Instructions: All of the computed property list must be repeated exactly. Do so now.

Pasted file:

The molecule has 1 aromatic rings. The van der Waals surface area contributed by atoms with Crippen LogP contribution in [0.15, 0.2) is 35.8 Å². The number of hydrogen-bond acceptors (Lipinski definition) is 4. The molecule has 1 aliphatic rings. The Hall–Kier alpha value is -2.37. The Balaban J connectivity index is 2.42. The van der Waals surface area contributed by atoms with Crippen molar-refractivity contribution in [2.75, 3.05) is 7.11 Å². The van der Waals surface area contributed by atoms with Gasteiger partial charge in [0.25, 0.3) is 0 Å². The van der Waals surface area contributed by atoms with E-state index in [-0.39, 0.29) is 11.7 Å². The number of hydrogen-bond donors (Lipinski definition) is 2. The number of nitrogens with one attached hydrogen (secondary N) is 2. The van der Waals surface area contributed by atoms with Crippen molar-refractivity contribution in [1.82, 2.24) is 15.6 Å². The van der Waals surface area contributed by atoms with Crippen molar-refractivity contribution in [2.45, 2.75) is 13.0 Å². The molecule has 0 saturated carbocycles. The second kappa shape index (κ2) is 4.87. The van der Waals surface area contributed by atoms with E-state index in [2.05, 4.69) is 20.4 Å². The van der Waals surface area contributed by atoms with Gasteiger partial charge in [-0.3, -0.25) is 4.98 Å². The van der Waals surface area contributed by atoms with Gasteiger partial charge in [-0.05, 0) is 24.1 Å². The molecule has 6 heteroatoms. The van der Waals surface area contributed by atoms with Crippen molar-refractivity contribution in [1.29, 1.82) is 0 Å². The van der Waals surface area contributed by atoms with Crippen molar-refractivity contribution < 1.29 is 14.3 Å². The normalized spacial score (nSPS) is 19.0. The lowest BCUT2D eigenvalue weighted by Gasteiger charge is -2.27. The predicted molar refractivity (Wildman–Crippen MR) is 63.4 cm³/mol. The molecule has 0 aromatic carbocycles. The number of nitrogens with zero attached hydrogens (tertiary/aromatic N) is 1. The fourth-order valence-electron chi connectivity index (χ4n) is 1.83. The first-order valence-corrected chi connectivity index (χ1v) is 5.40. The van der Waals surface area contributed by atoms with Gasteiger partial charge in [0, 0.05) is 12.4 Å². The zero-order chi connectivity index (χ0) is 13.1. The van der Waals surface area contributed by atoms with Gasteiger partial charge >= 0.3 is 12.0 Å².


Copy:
The molecule has 1 aromatic rings. The van der Waals surface area contributed by atoms with Crippen LogP contribution in [0.15, 0.2) is 35.8 Å². The number of hydrogen-bond acceptors (Lipinski definition) is 4. The molecule has 1 aliphatic rings. The Hall–Kier alpha value is -2.37. The Balaban J connectivity index is 2.42. The van der Waals surface area contributed by atoms with Crippen molar-refractivity contribution in [2.75, 3.05) is 7.11 Å². The van der Waals surface area contributed by atoms with Gasteiger partial charge in [0.25, 0.3) is 0 Å². The van der Waals surface area contributed by atoms with E-state index in [-0.39, 0.29) is 11.7 Å². The number of hydrogen-bond donors (Lipinski definition) is 2. The number of nitrogens with one attached hydrogen (secondary N) is 2. The van der Waals surface area contributed by atoms with Crippen molar-refractivity contribution in [1.82, 2.24) is 15.6 Å². The van der Waals surface area contributed by atoms with Crippen molar-refractivity contribution in [2.45, 2.75) is 13.0 Å². The molecule has 0 saturated carbocycles. The second kappa shape index (κ2) is 4.87. The van der Waals surface area contributed by atoms with E-state index in [2.05, 4.69) is 20.4 Å². The van der Waals surface area contributed by atoms with Gasteiger partial charge in [-0.3, -0.25) is 4.98 Å². The van der Waals surface area contributed by atoms with Gasteiger partial charge in [-0.05, 0) is 24.1 Å². The molecule has 6 heteroatoms. The van der Waals surface area contributed by atoms with Crippen molar-refractivity contribution in [1.29, 1.82) is 0 Å². The van der Waals surface area contributed by atoms with Crippen molar-refractivity contribution < 1.29 is 14.3 Å². The normalized spacial score (nSPS) is 19.0. The lowest BCUT2D eigenvalue weighted by Gasteiger charge is -2.27. The predicted molar refractivity (Wildman–Crippen MR) is 63.4 cm³/mol. The molecule has 0 aromatic carbocycles. The number of nitrogens with zero attached hydrogens (tertiary/aromatic N) is 1. The fourth-order valence-electron chi connectivity index (χ4n) is 1.83. The first-order valence-corrected chi connectivity index (χ1v) is 5.40. The van der Waals surface area contributed by atoms with Gasteiger partial charge in [0, 0.05) is 12.4 Å². The zero-order chi connectivity index (χ0) is 13.1. The van der Waals surface area contributed by atoms with Gasteiger partial charge >= 0.3 is 12.0 Å².